BlackLine: The big, understated force in cloud financial software
It's amazing: Of all the financial applications that could be built, ERP vendors focus on core financials like general ledger. Here's a firm that serves an enviable clientele -- but it's not a big name brand in financial software (yet).
While names like Workday, Oracle, SAP and others may be well known in the financial accounting software space, few firms penetrated so many large enterprises so quickly and so quietly in the cloud financial software sector as BlackLine.
Two quick statistics point out why more businesses, investors and others should pay more attention to BlackLine. First, the company has crossed the 1,000 client mark. Second, two thirds of those customers are publicly traded firms on one of two dozen or so global securities exchanges. Many traditional financial software vendors would kill for that customer list.
Just some of the new clients added in 2014 include: JetBlue, T-Mobile and Elsevier.
But before we get too far in this discussion, let's stipulate what BlackLine software does.
BlackLine's applications fit into the "Enhanced Finance Controls and Automation" sector. They don't make the more pedestrian applications like general ledger, accounts payable and fixed assets. Instead, BlackLine makes the applications that:
ensure controls are in place and followed
facilitate accurate and complete closings occur
reconcile numerous balances from different sub-systems
manage the flow of financial data between different legal entities and ERP systems
This is more than a reporting or consolidation tool. BlackLine takes a lot of the tedious, hair-pulling effort that accountants do every month, quarter and year-end and makes it go away. The absence of all of this non-value added work permits these professionals the opportunity to work on something more strategic for their employers.
BlackLine had a user conference in Chicago recently. I mixed with the attendees there and can attest to the blue chip customer list. I even managed to interview one executive with Groupon while I was there. What I learned from the customers is that:
The company and products are well-received.
A cloud solution for these kind of applications was viewed a positive. No matter where in the world a division or subsidiary is (or how small it may be), if an Internet connection exists, then data is instantly addressable. BlackLine's customers are already using the solution in over 100 countries today.
The ideal customer is one with some of the following: multiple subsidiaries, operating in many countries, shared services, multiple ERP solutions, etc. In fact, the more complex your accounting environment is, then the more likely you'd benefit from tools like BlackLine's.
BlackLine's solutions clearly fill a gap that ERP vendors have ignored in their product lines. Where ERP solutions focus on accounting transactions, BlackLine focuses on the processes, amounts and controls especially those that cross systems, subsidiaries and countries.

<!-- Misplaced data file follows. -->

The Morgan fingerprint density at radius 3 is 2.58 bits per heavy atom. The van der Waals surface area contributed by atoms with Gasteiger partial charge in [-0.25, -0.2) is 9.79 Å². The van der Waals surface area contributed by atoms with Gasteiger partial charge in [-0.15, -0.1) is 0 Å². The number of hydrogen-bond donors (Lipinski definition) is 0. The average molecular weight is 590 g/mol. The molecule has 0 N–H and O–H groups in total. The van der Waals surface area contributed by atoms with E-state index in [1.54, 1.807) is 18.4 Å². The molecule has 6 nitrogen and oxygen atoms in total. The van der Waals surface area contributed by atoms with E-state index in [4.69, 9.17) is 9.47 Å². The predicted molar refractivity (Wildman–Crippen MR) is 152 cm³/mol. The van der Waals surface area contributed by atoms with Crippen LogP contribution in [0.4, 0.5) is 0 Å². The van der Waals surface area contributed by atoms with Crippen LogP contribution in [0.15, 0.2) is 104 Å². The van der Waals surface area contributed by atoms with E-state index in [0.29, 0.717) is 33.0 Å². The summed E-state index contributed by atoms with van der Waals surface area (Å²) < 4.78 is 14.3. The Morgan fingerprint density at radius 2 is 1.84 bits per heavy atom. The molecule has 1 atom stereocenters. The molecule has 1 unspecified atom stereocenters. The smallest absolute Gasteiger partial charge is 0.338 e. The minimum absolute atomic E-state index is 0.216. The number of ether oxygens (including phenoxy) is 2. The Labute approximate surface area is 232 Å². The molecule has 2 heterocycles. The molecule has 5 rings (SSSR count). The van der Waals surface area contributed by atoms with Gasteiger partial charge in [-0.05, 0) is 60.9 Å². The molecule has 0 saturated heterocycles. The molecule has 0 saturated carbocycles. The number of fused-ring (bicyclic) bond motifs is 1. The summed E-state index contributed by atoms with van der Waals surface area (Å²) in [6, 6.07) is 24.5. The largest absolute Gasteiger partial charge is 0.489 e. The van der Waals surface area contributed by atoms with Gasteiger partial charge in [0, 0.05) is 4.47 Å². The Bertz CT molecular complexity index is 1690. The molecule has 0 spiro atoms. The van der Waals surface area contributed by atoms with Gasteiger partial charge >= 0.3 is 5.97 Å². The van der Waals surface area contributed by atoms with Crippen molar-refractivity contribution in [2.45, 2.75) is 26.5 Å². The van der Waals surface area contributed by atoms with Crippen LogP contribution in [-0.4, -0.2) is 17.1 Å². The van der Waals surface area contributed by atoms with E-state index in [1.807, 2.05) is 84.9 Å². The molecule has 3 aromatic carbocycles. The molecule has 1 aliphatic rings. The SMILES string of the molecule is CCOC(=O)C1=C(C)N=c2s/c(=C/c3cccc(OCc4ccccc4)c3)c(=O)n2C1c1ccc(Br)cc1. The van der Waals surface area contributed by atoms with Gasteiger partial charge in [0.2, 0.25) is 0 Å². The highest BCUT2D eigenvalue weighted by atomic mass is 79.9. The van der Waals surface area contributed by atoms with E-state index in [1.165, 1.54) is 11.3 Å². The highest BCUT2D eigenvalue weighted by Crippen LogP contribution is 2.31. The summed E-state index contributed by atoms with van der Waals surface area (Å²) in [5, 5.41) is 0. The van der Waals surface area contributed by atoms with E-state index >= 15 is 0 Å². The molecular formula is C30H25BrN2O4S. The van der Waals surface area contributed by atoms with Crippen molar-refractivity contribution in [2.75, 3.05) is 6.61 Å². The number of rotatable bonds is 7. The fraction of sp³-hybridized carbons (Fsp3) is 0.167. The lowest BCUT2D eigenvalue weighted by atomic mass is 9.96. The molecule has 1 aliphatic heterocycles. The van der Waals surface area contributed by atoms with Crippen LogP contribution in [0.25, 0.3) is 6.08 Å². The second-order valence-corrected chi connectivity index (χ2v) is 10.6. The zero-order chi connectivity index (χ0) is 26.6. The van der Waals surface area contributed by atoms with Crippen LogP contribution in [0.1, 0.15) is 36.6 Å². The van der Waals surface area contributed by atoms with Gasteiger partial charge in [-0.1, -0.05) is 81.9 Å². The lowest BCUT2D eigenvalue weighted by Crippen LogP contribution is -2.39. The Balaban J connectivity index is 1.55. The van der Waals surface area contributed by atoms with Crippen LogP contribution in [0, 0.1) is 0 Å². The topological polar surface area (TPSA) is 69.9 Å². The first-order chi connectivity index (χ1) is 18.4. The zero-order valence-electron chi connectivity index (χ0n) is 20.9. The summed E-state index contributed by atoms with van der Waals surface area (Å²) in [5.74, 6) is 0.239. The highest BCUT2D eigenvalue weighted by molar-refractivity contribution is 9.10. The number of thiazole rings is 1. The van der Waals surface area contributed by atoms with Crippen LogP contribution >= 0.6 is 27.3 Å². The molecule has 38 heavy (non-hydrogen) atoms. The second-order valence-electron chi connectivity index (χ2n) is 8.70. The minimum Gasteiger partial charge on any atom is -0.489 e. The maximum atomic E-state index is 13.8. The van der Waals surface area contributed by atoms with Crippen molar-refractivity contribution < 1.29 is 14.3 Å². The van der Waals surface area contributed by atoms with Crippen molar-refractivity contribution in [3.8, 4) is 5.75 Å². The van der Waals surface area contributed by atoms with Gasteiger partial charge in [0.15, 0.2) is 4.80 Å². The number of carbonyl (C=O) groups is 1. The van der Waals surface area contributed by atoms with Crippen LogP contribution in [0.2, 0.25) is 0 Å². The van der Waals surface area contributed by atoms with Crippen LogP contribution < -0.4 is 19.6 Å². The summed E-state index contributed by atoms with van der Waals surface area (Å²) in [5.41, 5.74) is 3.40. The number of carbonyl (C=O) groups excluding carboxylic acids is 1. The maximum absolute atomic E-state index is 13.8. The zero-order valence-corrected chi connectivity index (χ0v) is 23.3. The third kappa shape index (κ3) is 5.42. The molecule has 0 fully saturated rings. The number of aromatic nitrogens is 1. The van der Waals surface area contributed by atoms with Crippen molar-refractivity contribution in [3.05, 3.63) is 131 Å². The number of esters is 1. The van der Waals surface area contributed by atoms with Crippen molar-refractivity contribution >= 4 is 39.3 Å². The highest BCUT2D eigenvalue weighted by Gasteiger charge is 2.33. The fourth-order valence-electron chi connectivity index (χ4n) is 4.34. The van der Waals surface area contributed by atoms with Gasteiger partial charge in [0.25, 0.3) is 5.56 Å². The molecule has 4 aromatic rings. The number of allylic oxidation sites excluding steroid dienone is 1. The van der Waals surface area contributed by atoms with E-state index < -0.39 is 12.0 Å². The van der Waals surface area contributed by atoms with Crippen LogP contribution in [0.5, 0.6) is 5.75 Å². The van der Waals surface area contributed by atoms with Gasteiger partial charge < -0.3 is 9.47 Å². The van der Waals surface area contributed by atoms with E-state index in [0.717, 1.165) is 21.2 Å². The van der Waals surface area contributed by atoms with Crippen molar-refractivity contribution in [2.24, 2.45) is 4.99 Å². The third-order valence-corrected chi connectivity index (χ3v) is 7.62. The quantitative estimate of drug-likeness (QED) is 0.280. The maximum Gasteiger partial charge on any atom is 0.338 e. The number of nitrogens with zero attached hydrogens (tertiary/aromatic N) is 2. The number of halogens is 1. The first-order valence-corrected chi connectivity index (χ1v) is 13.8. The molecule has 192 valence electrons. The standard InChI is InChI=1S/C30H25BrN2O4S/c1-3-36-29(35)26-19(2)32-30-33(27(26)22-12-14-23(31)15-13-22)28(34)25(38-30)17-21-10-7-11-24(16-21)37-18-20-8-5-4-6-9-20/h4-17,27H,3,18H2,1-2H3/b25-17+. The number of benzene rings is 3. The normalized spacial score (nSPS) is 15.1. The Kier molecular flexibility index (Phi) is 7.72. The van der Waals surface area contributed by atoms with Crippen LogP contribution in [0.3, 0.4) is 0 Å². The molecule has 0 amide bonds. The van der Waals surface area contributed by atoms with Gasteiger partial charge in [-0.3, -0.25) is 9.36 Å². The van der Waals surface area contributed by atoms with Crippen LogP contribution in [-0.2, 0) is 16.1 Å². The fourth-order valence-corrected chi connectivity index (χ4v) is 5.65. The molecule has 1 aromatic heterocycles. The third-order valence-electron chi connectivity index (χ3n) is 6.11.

The customers also spoke a lot about the chore they used to have each month in following their reconciliation schedules. Tiny downstream mistakes, in the past, often caused large delays in closings. In fact, BlackLine executives discussed this when they shared their data about closing windows. When accountants self-report their closing timeframes, they often under-reported the actual time they were taking. Apparently, some firms were calling the books "closed" when key reconciliations were not finished.
BlackLine's software runs on a predominately Microsoft cloud stack. You'll find SQL Server 2012 and .Net in the mix. Data is stored single-tenant while the applications are multi-tenant. BlackLine reports that their software meets ISO 27001 standards. Recently, the company has enhanced throughput (up to 14X) and shortened page loading times. Reporting speed, new user experience, mobile apps and analytic improvements will be focus areas for 2015.
According to Reuters, Silver Lake Sumeru took a majority investment in BlackLine in 2013.
Channel partners are becoming a focus for BlackLine particularly as they plan to push their product more into the mid-market. Europe will be a focus for both organic and partner growth and their solutions are already private labeled by some BPO providers.
The Silver Lake transaction may turn out to be a great one for their private equity portfolio as Black Line's been on a growth tear of late. 50+ percent annual growth rates the last couple of years bode well for the firm particularly if the management team can continue to fuel this growth. Channel partner and ecosystem development will need to be a priority to fuel this growth.
On the tech frontier, I suspect the product line performs adequately for existing customers. However, in the very near future, as businesses everywhere become ever more digital in focus, higher data volumes will challenge all manner of financial software firms. The product roadmap narrative of BlackLine will certainly need to include more discussion of technologies like in-memory databases, big data support, advanced analytics and machine learning software.